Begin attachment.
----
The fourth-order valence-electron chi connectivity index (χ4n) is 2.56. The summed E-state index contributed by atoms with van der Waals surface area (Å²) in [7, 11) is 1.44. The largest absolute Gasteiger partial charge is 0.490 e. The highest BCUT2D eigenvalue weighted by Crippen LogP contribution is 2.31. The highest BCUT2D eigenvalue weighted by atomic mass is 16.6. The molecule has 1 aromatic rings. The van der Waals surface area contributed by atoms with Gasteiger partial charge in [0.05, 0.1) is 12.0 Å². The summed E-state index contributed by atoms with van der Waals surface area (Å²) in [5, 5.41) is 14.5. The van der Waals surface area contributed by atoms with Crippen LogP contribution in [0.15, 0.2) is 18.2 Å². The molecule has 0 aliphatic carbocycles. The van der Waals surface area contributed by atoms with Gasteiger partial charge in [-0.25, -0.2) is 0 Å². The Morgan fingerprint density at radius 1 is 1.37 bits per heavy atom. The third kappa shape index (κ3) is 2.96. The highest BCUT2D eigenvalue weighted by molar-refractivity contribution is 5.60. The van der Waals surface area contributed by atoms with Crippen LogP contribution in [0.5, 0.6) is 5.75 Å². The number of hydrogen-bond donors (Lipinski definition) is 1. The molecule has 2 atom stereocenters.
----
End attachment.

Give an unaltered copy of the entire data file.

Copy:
The fourth-order valence-electron chi connectivity index (χ4n) is 2.56. The summed E-state index contributed by atoms with van der Waals surface area (Å²) in [7, 11) is 1.44. The largest absolute Gasteiger partial charge is 0.490 e. The highest BCUT2D eigenvalue weighted by Crippen LogP contribution is 2.31. The highest BCUT2D eigenvalue weighted by atomic mass is 16.6. The molecule has 1 aromatic rings. The van der Waals surface area contributed by atoms with Gasteiger partial charge in [0.05, 0.1) is 12.0 Å². The summed E-state index contributed by atoms with van der Waals surface area (Å²) in [5, 5.41) is 14.5. The van der Waals surface area contributed by atoms with Crippen LogP contribution in [0.15, 0.2) is 18.2 Å². The molecule has 0 aliphatic carbocycles. The van der Waals surface area contributed by atoms with Gasteiger partial charge in [-0.25, -0.2) is 0 Å². The Morgan fingerprint density at radius 1 is 1.37 bits per heavy atom. The third kappa shape index (κ3) is 2.96. The highest BCUT2D eigenvalue weighted by molar-refractivity contribution is 5.60. The van der Waals surface area contributed by atoms with Crippen LogP contribution in [0.5, 0.6) is 5.75 Å². The number of hydrogen-bond donors (Lipinski definition) is 1. The molecule has 2 atom stereocenters.